You know those unexplainable things that go bump in the night? Have you ever felt your skin crawl when entering an empty room? Do you freak out when your pet suddenly stares past you at something on the wall only it can apparently see? Universal Pictures’ The Invisible Man asks us to go with those feelings and commit to the possibility there is something unseen and malevolent lurking not only in dark corners but also in brightly lit hospital rooms.
The Invisible Man delves into the dysfunctional relationship of Cecilia (Elisabeth Moss) and Adrian (Oliver Jackson-Cohen), a man with tremendous anger issues and violent urges. Without speaking a word, the opening scenes of writer/director Leigh Whannell’s latest horror film convey the danger Cecilia feels and her fear of never being able to escape this abusive relationship.
A dog bowl rattles as she stealthily sneaks through their massive home at night, flipping off alarms on her way out, and carrying only a small travel bag. The sense of dread is palpable, and Whannell expertly delivers a few genuine jump scares while swiftly setting up the couple’s relationship.
Cecilia never truly feels out from under Adrian’s thumb even after they’re miles apart. And although a grizzly turn of events makes Adrian’s actual threatening presence in her life highly unlikely, Cecilia becomes convinced she’s being stalked and threatened by an invisible Adrian.
Aldis Hodge (City on a Hill) plays Officer James Lanier, a friend of Cecilia’s sister (Harriet Dyer, The Other Guy) and dad to Sydney (Storm Reid, Euphoria). It’s to the safety of James’ house that Cecilia runs, becoming almost agoraphobic in her need to stay out of sight.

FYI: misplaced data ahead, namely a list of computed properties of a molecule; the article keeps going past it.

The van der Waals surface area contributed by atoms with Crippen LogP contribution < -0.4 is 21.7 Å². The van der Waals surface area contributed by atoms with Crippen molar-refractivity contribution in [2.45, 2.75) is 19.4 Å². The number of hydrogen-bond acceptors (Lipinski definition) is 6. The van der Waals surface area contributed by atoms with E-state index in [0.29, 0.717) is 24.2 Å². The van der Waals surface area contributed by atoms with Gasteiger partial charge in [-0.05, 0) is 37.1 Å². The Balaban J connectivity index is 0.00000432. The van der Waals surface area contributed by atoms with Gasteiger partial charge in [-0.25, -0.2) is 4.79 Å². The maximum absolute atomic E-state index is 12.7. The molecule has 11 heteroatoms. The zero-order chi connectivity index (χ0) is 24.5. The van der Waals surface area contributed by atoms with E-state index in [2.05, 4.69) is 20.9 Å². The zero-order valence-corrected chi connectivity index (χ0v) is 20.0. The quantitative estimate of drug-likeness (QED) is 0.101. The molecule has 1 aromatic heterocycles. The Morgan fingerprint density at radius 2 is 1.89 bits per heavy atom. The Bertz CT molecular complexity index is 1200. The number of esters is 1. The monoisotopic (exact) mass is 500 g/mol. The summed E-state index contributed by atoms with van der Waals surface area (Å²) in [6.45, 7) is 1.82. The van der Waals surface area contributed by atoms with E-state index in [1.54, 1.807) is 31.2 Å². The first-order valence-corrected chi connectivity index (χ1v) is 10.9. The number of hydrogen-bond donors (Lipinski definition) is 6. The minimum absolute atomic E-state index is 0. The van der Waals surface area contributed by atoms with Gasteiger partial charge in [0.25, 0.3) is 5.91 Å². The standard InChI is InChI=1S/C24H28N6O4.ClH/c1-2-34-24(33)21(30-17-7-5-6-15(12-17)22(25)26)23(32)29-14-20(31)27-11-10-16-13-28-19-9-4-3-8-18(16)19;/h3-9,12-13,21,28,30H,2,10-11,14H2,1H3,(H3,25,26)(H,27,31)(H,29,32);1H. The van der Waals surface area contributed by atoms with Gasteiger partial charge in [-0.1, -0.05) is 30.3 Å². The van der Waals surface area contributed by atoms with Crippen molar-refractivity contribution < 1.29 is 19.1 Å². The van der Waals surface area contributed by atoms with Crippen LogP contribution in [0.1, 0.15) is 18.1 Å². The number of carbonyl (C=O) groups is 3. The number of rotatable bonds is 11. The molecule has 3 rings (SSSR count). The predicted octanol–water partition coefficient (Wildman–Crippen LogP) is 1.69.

James is a calming presence amid the noisiness of Cecilia’s shattered mental state. It’s only when Sydney’s put in danger that Cecilia’s forced to confront the invisible presence she believes is haunting her every move.
Is Cecilia having a breakdown or does Adrian roam the rooms and hallways unseen by anyone but felt by his terrified ex? The fact we’re not quite sure and the possibility wavers between the two choices over a significant portion of the film is a credit to Elisabeth Moss’ brilliant acting and Whannell’s script and direction.
The title character is, of course, invisible for much of the running time yet his presence looms large over every scene. Stefan Duscio’s camerawork frames scenes to include empty chairs and allows what would appear to be unnecessary space to be in focus surrounding Elisabeth Moss’ Cecilia. That blank space feels like a menacing living, breathing character as Cecilia’s paranoia increases.
Whannell’s The Invisible Man doesn’t spare the gore nor does it skimp on jump scares. It also doesn’t telegraph its every move, delivering a final act that most won’t see coming.
MPAA Rating: R (for some strong bloody violence, and language)
Running Time: 110 minutes
Release Date: February 28, 2020